Pastel Effect Lightroom is one of our most popular blogs. In this tutorial, we’ll walk through the process of creating a nice, soft pastel effect in Adobe Lightroom. At the end of the tutorial, you’ll also be able to download a free preset that will apply the settings shown in the tutorial, so you can use the preset on your own photos if you don’t want to work through the steps. This pastel effect can be used with a wide variety of photos, but they tend to work very well with portraits and outdoor photos.
The free preset at the end of the article is the Soft Blue preset from our new set of Pastel Lightroom Presets. If you like this pastel look please see the full set of pastel presets.
If you want even more Lightroom presets check out our Ultimate Photography Bundle, which includes more than 1,000 different presets.
Here is a “before” version of the photo that we’ll be working with.
And here is a sneak peak of the end result that we will be creating in this tutorial.
Step 1: The Basic Section of the Develop Module for Pastel Effect Lightroom
To get started we will make some adjustments in the “Basic” section of Lightroom’s develop module. I’m going to change the exposure to +0.48 to lighten the photo a bit (this setting may vary depending on the photo that you are working with, for example, if you are starting with a photo that is over or underexposed). I’ll also give the photo a slight boost in contrast by setting the contrast slider to +10. In the highlights, shadows, whites, and blacks area I will change the settings to +5, +25, 0 and +12. This will further lighten the photo, but it will impact the dark areas (through the shadows and blacks settings) more than it will impact the lighter areas.
Next, we’ll change some settings in the “Presence” section. I’m setting clarity to -5 to give a subtle softening effect to the photo, which will work well with the lighter image and the soft tones that will be added. I’m also setting the vibrance to -15 and saturation to -25, These settings will make the colors of the photo a little more dull, which will also work well with the soft tones.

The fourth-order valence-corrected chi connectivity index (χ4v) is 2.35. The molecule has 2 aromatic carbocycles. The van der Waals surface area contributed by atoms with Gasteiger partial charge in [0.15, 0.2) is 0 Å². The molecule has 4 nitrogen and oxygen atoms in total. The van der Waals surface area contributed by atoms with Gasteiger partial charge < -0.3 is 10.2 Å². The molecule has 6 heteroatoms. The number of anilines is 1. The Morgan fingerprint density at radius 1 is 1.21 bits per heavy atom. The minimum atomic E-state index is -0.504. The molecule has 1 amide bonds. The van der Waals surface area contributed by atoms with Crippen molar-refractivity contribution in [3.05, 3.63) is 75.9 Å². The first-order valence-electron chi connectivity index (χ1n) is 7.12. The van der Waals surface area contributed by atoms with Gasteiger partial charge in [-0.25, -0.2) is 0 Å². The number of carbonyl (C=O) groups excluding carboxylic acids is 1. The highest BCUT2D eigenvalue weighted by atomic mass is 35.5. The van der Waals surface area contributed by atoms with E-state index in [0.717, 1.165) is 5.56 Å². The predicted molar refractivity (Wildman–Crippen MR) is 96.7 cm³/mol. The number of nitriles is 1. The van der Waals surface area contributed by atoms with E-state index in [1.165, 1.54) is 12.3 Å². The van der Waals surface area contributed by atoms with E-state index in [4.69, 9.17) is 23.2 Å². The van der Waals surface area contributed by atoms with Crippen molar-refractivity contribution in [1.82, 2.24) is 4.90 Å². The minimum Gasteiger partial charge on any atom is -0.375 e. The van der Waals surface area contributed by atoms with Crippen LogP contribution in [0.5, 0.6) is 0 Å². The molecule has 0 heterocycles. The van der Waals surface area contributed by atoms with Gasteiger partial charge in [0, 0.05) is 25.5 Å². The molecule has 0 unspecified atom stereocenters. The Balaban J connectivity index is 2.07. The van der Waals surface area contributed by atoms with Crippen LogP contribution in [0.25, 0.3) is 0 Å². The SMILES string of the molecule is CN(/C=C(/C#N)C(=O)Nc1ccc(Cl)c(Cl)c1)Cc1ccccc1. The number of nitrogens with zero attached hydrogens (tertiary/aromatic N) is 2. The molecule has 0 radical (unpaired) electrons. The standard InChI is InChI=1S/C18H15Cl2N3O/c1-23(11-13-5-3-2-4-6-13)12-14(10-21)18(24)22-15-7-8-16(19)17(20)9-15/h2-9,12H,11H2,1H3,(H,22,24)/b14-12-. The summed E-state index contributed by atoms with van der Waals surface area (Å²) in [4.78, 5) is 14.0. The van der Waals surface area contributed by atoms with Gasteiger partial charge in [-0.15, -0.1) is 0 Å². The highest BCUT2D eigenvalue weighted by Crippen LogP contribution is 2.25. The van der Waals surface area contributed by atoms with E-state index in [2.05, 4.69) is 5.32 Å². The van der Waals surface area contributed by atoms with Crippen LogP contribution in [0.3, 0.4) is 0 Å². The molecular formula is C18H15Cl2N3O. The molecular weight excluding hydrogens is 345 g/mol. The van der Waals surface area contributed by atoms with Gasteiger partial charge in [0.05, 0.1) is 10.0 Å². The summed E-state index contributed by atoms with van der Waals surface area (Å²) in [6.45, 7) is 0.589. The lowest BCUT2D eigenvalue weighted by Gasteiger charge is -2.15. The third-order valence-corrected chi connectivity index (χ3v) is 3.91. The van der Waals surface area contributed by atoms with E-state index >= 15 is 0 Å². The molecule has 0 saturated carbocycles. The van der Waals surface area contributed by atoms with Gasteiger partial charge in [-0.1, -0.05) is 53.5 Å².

At this point our work in progress looks like this:
You can see the impact of lightening the photo and desaturating it.
Step 2: The Tone Curve
The next thing we’ll do is make a small edit to the tone curve, which will again lighten the photo a little. I’m going to raise the left end point just a little bit on the RGB curve, and that is the only change that will be made to the tone curve.
Step 3: Split Toning
So far we have lightened the photo and removed some of the color through vibrance and saturation. Now, we’ll add the pastel effect through the help of Lightroom’s split toning settings. For the highlights settings I am using 30 for the hue and 40 for the saturation. This gives a warmth to the highlight areas of the photo. And for the shadows settings I am using 220 for the hue and 60 for the saturation, which gives the shadow areas the soft blue effect.
And that’s it! Here is another look at the finished product.
This is a really versatile effect that will look great with a wide variety of photos. You can apply the effect by using this free preset – download the preset here. And if you like the soft pastel look don’t forget that we have more Pastel Lightroom Presets available.
Here is a look at a few before and after photos to show the effect of the preset.